RECs Covid-19 rally 'shows renewables momentum'

Covid-19 and the US election contributed to a turbulent year for RECs and RINs, winners of this year's annual market rankings tell Michael Hurley


US markets for Renewable Energy Certificates (RECs) rode out turbulence caused by a global pandemic in a show of strength that demonstrates the dynamism of the transition to a low- carbon economy, according to the winners of Environmental Finance's annual market rankings.
By comparison, equivalent schemes in other parts of the world, including in Europe, appear to have been hit harder by declines in travel and corporate energy use as a result of Covid-19 – but have nonetheless shown resilience, say this year's winners. 

RECs are a market-based instrument that certifies the bearer owns one megawatt- hour (MWh) of electricity generated from a renewable energy resource. Once the power provider has fed the energy into the grid, the REC can then be sold on the open market as an energy commodity.

In the US, where states implement compliance and voluntary REC schemes, prices of the certificates dropped sharply in line with the initial shock caused by the rapid spread of the pandemic between March and May, but "bounced back very quickly across all markets", says Jonathan Burnston,managingpartneratNewYork- based Karbone.Jonathan Burnston

Karbone won 'best broker' and 'best advisory' for North American RECs markets. It was also voted 'best broker' for Renewable Identification Numbers (RINs – see box).

Compliance buyers are utilities or electric suppliers that are required by state regulations to have a certain percentage of their electricity generation or sales from renewable sources. Voluntary buyers include corporates wishing to purchase RECs to offset carbon emissions associated with their purchased electricity, or to meet commitments for purchasing renewable energy.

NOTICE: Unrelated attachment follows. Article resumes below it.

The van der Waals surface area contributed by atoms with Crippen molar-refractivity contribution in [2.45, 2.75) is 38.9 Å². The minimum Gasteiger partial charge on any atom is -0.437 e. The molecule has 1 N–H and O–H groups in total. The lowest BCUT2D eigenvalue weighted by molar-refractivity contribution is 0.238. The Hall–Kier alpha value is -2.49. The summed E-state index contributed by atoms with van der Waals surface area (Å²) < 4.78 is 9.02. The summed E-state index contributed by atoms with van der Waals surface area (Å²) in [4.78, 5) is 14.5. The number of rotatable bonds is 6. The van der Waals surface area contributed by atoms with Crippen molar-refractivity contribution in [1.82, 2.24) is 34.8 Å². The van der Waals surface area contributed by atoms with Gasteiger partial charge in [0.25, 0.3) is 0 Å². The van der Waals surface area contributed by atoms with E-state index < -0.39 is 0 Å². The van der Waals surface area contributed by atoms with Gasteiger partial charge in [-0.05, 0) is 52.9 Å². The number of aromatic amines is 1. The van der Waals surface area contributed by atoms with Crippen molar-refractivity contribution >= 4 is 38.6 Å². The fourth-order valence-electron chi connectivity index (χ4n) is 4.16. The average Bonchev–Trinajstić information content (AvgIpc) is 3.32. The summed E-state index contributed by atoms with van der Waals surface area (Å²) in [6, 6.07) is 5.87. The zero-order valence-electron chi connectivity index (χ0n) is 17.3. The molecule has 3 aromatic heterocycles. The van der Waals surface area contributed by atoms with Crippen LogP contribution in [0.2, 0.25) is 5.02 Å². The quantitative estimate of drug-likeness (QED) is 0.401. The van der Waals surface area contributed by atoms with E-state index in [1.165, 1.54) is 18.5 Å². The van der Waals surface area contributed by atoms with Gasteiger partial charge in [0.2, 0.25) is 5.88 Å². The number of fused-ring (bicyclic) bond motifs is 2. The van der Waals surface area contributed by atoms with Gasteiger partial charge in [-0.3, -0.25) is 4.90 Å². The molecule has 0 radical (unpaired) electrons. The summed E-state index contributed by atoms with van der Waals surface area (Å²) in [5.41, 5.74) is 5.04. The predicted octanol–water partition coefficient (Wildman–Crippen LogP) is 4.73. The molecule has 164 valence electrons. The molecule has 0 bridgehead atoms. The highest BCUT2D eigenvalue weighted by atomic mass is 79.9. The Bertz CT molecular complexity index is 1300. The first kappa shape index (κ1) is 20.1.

In compliance markets, the PJM (Pennsylvania, New Jersey, Maryland) 'Tier 1' RECs – typically among the highest-value RECs, which consist of wind, landfill gas, low emissions biomass, run of river hydro, and other fuel types – for example, dropped from about $10-$11 prior to Covid-19, to between $6-$7, "but soon regained their $10-$11 position", Burnston says.

"However, a much more important barometer of the strength of renewables was the voluntary market.The national Green-e market went from roughly a 70-cent product to what is now a roughly $1.50 product.

"If it was not obvious before, it is now: that the push towards renewable energy, decarbonisation, within the business community and the investment community, is a secular trend: society wants this...
[and] the market will have what it wants – whether government guides that or not."

Tim Pabst, managing director of STX, which was voted 'best trading company' for North American RECs, says: "Despite Covid-19 and the overall decrease in energy demand, renewable energy supply saw record growth in 2020," propelled by government policy and corporate demand for voluntary RECs.
Pabst says that, if the more climate- friendly policies of the incoming Biden federal administration can be implemented "it could accelerate renewable energy development, especially by tackling one of the biggest issues, the outdated infrastructure... we expect the federal government to step up in their own green procurement."